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an armed citizen's education

Discussion in 'GATE Self-Defense Forum' started by bfsmith7, Jan 30, 2012.

  1. bfsmith7


    Nov 15, 2011

    The more I read about the ins and outs of arming oneself for self-defense, the more I realize that I do not know enough. Particularly about the legal aspects of a self-defense shooting and how to deal with the aftermath. I wondered if you might have some suggested reading for the CC'er/home defender on these matters and any others. Perhaps one of your books? Perhaps several books? Any advice would be appreciated and, as always, thank you for all you do.
  2. Mas Ayoob

    Mas Ayoob KoolAidAntidote Moderator

    Nov 6, 2005
    Two I can recommend to start with would be my book "In the Gravest Extreme: the Role of the Firearm in Personal Protection," and "In Self-Defense" by Mike Izumi, both available from Police Bookshelf, 800-624 9049.

    I would also recommend taking one or more weekdays off and spending them in a legal library. You'll generally find one in the courthouse at the county seat of the county where you live. Yes, they're open to the public, and the legal librarians are generally delighted to see an ordinary citizen come in to take advantage of their facility. (Leave your gun in the's usually part of the courthouse.):supergrin:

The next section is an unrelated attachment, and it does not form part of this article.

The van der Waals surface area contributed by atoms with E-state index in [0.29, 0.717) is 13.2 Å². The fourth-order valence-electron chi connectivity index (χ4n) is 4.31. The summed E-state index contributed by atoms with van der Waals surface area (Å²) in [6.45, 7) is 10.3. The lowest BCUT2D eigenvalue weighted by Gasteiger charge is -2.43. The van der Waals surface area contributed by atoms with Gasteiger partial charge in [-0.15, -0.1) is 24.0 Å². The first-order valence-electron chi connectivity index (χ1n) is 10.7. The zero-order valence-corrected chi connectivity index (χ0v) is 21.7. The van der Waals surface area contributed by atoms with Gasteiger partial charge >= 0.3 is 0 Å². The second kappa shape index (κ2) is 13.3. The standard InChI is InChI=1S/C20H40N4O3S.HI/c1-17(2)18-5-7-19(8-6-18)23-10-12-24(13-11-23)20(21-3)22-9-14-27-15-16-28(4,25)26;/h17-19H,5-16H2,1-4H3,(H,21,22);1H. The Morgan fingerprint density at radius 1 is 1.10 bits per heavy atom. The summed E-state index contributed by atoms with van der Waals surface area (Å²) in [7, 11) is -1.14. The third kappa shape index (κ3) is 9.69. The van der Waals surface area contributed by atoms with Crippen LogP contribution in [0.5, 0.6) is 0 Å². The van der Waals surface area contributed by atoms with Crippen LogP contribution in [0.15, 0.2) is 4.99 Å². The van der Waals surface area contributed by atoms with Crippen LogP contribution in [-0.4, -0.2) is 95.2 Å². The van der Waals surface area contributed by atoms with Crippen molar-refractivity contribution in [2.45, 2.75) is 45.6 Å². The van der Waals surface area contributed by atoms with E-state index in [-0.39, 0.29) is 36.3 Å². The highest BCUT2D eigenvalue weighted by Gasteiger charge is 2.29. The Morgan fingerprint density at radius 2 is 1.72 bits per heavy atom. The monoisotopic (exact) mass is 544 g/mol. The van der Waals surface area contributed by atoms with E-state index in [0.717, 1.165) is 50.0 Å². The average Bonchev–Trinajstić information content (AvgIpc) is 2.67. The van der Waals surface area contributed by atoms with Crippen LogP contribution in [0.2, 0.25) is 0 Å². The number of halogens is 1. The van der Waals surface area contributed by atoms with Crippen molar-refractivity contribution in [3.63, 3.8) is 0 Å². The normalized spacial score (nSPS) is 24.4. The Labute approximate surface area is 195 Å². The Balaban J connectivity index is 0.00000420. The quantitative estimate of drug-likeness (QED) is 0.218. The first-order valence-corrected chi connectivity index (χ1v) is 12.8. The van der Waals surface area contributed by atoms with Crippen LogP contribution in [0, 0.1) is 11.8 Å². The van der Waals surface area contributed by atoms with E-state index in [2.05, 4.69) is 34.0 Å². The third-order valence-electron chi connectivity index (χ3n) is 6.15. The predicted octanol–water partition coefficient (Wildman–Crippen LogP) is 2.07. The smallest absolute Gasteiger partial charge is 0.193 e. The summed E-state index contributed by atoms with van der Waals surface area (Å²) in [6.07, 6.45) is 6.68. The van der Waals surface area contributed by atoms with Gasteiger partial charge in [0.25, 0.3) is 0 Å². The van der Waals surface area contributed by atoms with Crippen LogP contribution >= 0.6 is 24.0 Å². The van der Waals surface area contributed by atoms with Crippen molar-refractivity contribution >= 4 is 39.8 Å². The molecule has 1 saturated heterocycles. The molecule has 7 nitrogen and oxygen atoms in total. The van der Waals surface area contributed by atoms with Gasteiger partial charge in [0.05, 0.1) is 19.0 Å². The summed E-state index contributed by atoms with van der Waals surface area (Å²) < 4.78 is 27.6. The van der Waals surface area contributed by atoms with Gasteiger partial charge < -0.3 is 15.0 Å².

Ask the librarian to show you where to find the statutes and criminal codes/penal codes of your state as they relate to weapons, self-defense, assault, and every type of homicide. Be sure to check the updated softbound supplements, which are generally to the right of the array on the bookshelves. Then ask to see the CJS, the Corpus Juris Secundum, and look up the same principles. This in turn will lead you to relevant caselaw. Finally, if they have a copy of "Warren on Homicide," plan on spending a few hours with that too.

    That should give you a good start.

    best of luck,


  3. bfsmith7


    Nov 15, 2011
    Thank you very much. I'm in the process of ordering the first two books now, and, though the legal reading sounds rather intimidating, i suppose knowing the law is a must. Thanks for pointing me in the right direction.
  4. RussP

    RussP Moderator

    Jan 23, 2003
    Central Virginia
    A little tip a lawyer gave me long, long time ago: Break up your discovery topic into manageable bites, small bites. Once you understand one part, THEN go to the next one.

    Now, of course he told me that after, AFTER I spent a week researching a too broad topic, never getting into much depth on anything. I knew enough to get into trouble, but not enough to get out of trouble.

    Hope that helps belay your fear of reading the law. :wavey: